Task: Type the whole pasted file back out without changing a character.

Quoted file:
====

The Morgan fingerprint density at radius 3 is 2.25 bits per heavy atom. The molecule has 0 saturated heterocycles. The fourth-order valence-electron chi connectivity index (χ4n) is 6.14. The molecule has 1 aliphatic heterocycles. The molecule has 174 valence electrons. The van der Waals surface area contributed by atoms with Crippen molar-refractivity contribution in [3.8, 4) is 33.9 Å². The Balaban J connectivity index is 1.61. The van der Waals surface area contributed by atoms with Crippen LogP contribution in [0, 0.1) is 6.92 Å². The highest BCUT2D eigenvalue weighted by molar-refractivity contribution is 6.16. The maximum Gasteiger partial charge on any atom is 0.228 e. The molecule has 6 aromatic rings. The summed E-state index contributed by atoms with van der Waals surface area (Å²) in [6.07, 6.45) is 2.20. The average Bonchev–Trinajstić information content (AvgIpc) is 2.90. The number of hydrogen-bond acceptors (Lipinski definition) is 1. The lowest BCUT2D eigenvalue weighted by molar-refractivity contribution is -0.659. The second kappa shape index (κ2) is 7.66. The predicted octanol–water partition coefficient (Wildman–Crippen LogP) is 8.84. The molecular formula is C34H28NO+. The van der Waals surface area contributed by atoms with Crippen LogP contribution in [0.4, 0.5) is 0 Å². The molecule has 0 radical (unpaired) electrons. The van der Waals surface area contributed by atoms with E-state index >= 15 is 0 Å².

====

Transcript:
The Morgan fingerprint density at radius 3 is 2.25 bits per heavy atom. The molecule has 0 saturated heterocycles. The fourth-order valence-electron chi connectivity index (χ4n) is 6.14. The molecule has 1 aliphatic heterocycles. The molecule has 174 valence electrons. The van der Waals surface area contributed by atoms with Crippen molar-refractivity contribution in [3.8, 4) is 33.9 Å². The Balaban J connectivity index is 1.61. The van der Waals surface area contributed by atoms with Crippen LogP contribution in [0, 0.1) is 6.92 Å². The highest BCUT2D eigenvalue weighted by molar-refractivity contribution is 6.16. The maximum Gasteiger partial charge on any atom is 0.228 e. The molecule has 6 aromatic rings. The summed E-state index contributed by atoms with van der Waals surface area (Å²) in [6.07, 6.45) is 2.20. The average Bonchev–Trinajstić information content (AvgIpc) is 2.90. The number of hydrogen-bond acceptors (Lipinski definition) is 1. The lowest BCUT2D eigenvalue weighted by molar-refractivity contribution is -0.659. The second kappa shape index (κ2) is 7.66. The predicted octanol–water partition coefficient (Wildman–Crippen LogP) is 8.84. The molecular formula is C34H28NO+. The van der Waals surface area contributed by atoms with Crippen LogP contribution in [0.4, 0.5) is 0 Å². The molecule has 0 radical (unpaired) electrons. The van der Waals surface area contributed by atoms with E-state index >= 15 is 0 Å².